Microsoft's Endpoint Protection is worth the licensing pains

SCCM 2012 integrates the security client for easier management -- once you navigate Microsoft's maze of licensing options

The recently released System Center Configuration Manager (SCCM) 2012 has received rave reviews for its ease-of-use and extensive management feature set. But you may have missed the fact that Microsoft has slipped Endpoint Protection (formerly called Forefront Endpoint Protection) into the product as a paid add-on. Endpoint Protection is an antimalware product, plain and simple. Its integration with SCCM 2012 makes a great deal of sense, given SCCM's role in deploying and updating software.

Too bad the client licensing plans for Endpoint Protection on Windows Server are so wildly confusing. At first glance, it appears you have to pay quite a bit more for smaller environments -- those with one or two servers -- than you would in larger environments. Upon further research, it turns out you can purchase Endpoint Protection for stand-alone server systems or as part of various licensing options under a Core Client Access License (CAL), Enterprise CAL, or other Microsoft CAL plan.

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If you can figure out the licensing options, the addition of Endpoint Protection to System Center Configuration Manager 2012 brings along some very nice features. For example, you can create antimalware policies configured for groups of systems; these policies can run scans on custom schedules. You can also configure real-time settings, exclusion settings, and advanced settings, such as creating a system restore point before computers are cleaned.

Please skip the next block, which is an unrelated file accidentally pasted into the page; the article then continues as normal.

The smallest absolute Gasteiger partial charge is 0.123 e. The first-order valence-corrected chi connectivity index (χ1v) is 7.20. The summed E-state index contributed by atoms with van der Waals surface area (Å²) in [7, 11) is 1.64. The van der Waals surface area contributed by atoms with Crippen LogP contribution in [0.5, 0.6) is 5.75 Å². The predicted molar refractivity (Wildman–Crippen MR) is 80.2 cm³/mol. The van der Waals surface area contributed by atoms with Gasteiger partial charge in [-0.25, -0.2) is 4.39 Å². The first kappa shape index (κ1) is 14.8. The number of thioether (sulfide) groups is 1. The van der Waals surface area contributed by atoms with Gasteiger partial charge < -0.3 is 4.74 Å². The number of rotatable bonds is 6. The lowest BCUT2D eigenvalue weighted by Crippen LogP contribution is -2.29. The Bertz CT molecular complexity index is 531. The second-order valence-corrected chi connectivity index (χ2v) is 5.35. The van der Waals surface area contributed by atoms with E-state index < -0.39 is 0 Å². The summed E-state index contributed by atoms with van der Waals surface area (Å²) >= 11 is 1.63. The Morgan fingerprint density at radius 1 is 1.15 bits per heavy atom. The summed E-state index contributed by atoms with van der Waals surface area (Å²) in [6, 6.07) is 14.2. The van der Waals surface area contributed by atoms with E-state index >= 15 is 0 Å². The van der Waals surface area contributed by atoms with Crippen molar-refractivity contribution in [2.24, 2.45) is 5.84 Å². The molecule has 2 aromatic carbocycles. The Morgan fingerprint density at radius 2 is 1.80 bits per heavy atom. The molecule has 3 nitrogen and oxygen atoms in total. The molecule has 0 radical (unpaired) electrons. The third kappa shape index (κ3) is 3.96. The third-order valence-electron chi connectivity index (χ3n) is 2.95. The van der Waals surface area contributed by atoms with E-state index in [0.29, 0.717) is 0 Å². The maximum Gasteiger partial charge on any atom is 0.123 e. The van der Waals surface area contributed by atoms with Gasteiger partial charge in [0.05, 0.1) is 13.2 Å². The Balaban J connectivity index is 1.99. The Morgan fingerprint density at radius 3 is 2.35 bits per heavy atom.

The available policy settings also let you alter the type and order for update sources such as Configuration Manager, Windows Server Update Services (WSUS), Windows Update, Microsoft Malware Protection Center, and Windows Universal Naming Convention (UNC) file shares. Additionally, you can set the firewall settings for clients. When specifying the installation of the endpoint client, you can remove previously installed antimalware software, including previous versions of Endpoint Protection.

By using System Center Configuration Manager for managing Endpoint Protection, it's easier to keep your information on deployments in one place, as well as to monitor overall endpoint protection client status and malware remediation status for your systems from the SCCM dashboard you're using for overall administration every day. You can also select a client in the SCCM dashboard and immediately initiate a quick or full scan, as well as download the latest definitions, if you don't want to wait for the policy to do it.

This integration with your core systems management tool simply makes sense, especially given Endpoint Protection's configurability. Persevere through the crazy maze of licensing options to get Endpoint Protection in your SCCM 2012 environment. The licensing effort offers a reward that's worth the twists and turns.

This story, "Microsoft's Endpoint Protection is worth the licensing pains," was originally published at Get the first word on what the important tech news really means with the InfoWorld Tech Watch blog. For the latest developments in business technology news, follow on Twitter.